"Because they're crafted outside the Hollywood system, you might assume that this year's Oscar-nominated live-action and animated shorts stand in sharp defiance to conventional mainstream cinema," writes Tim Grierson in the Voice. "But the best of these 10 entries are, in some ways, the most familiar — their most radical element being that they operate in popular genres that usually don't get much Academy Award attention." More from Tim Appelo, Cindy Fuchs (Philadelphia City Paper), Robert Horton (Herald) and AO Scott (New York Times). Click here to find out when and where they'll be at a theater near you.
"In Happy Tears, a comedy about the unhappy topic of family dysfunction, the writer and director Mitchell Lichtenstein (Teeth) struggles to find the humor in a host of horrors, including encroaching parental dementia," writes Manohla Dargis in the New York Times. "Unfortunately, to judge from the many awkwardly handled passages, Mr Lichtenstein does not possess the requisite filmmaking skill or certainly the delicacy, to balance the different, often jarringly contrasting moods, jokes and intimate revelations squeezed into this erratic, belabored movie." More from David Fear (Time Out New York), Noel Murray (AV Club), Nick Schager (Slant) and Ella Taylor (NPR).
"The 1970 murder of Henry 'Dickie' Marrow and the protests and resistance that flowed out of it into the streets of Oxford, NC, and the rest of the state, still packs a wallop 40 years later," writes Neil Morris, reviewing Blood Done Sign My Name in the Independent Weekly. "[F]or all its explosive content, [writer-director Jeb] Stuart's directorial presentation is as rudimentary as a made-for-TV movie, down to John Leftwich's stock musical score. All the de rigueur genre tropes — the Klan rally, the racist cops, the sporadic N-word — pop up on cue." The NYT's AO Scott finds it "a curious, somewhat ungainly movie. But it is also rich and fascinating." More from Sam Adams (AV Club), Melissa Anderson (Voice), Bill Weber (Slant) and Geoffrey Cheshire has background on the film's making in the NYT.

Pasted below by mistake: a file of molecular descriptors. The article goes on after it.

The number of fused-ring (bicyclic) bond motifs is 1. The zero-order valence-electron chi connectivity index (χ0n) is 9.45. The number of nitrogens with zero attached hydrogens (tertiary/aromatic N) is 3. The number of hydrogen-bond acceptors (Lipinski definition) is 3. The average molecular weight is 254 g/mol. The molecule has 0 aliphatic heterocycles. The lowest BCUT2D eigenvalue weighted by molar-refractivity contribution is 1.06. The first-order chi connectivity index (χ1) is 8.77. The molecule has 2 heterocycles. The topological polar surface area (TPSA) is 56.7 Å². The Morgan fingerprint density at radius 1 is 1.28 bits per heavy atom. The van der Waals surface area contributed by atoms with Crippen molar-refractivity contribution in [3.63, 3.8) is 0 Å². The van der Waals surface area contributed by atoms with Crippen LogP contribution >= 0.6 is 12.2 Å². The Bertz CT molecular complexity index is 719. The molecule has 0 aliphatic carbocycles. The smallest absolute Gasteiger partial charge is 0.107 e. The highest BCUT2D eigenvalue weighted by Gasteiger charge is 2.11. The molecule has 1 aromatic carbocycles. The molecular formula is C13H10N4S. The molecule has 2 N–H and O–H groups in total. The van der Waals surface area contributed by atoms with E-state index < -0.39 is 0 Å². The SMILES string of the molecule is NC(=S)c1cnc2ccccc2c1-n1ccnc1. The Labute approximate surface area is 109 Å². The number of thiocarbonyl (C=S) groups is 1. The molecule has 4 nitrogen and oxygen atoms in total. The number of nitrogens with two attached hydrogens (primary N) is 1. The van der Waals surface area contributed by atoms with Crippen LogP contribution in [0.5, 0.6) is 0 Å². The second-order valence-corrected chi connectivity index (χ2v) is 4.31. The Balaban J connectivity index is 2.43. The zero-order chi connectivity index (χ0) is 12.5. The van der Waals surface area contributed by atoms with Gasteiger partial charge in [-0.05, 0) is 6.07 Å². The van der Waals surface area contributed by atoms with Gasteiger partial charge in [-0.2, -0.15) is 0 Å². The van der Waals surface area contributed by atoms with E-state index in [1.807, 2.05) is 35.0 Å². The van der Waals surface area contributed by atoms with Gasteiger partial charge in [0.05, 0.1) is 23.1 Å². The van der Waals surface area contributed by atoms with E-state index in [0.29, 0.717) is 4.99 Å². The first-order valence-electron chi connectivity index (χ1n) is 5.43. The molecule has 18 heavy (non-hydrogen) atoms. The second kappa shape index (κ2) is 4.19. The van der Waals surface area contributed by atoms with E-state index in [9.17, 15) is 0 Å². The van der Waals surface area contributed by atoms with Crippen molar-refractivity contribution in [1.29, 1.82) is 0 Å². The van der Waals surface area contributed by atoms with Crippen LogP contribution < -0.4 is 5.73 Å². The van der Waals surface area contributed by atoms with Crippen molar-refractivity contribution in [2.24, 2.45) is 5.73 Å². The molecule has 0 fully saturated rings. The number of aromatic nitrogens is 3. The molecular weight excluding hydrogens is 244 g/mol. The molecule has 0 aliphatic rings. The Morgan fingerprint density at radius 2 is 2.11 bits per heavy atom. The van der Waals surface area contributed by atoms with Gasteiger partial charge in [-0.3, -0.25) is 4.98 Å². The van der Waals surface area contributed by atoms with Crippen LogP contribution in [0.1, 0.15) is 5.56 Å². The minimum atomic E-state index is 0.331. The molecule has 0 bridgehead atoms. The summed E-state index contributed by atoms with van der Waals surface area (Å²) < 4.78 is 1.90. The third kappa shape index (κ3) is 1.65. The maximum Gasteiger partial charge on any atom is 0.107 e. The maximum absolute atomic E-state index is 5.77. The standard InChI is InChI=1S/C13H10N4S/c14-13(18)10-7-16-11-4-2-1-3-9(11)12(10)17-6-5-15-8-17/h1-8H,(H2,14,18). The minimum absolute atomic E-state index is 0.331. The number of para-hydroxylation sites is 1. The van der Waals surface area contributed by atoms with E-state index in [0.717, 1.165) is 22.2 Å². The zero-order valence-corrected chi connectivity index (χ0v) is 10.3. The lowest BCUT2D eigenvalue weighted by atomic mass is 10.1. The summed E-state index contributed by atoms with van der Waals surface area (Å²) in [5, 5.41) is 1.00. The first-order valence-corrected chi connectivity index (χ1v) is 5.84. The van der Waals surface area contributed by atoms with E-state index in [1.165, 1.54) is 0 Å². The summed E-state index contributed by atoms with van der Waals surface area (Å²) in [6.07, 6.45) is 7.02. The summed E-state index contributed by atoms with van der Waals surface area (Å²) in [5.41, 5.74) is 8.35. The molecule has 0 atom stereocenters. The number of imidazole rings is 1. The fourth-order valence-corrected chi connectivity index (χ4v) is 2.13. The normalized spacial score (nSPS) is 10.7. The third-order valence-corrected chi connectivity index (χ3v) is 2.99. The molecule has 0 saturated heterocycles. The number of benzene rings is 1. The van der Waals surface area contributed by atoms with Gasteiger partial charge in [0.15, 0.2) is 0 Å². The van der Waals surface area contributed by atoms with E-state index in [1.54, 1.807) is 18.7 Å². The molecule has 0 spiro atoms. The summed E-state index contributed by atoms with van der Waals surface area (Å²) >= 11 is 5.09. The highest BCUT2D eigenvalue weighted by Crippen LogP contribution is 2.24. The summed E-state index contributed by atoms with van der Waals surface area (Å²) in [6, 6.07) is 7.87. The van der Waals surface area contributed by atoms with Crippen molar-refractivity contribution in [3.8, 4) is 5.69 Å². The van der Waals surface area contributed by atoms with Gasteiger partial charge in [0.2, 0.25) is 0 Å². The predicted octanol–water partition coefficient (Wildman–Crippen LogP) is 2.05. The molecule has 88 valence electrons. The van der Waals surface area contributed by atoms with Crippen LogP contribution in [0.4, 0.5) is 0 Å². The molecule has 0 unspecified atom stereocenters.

"Whatever suspense Julio DePietro's The Good Guy seems to think it's generating is predicated upon the supposedly surprising twist that its central Wall Street wannabe tycoon is not, in fact, a standup guy," writes Michael Koresky for indieWIRE. "Though all of the details of his cretinous behavior come as a slap in the face to the film's central looking-for-love character, Beth (Alexis Bledel), it's doubtful they'll pull the rug out from under any viewer who may have previously seen a film about hotshot traders fast-talking whilst pressing a phone to each ear — or indeed anyone who may have previously seen a film." More from Chuck Bowen (Slant), David Fear (TONY), Stephen Holden (NYT) and Ella Taylor (Voice). Aaron Hillis talks with Anna Chlumsky for IFC.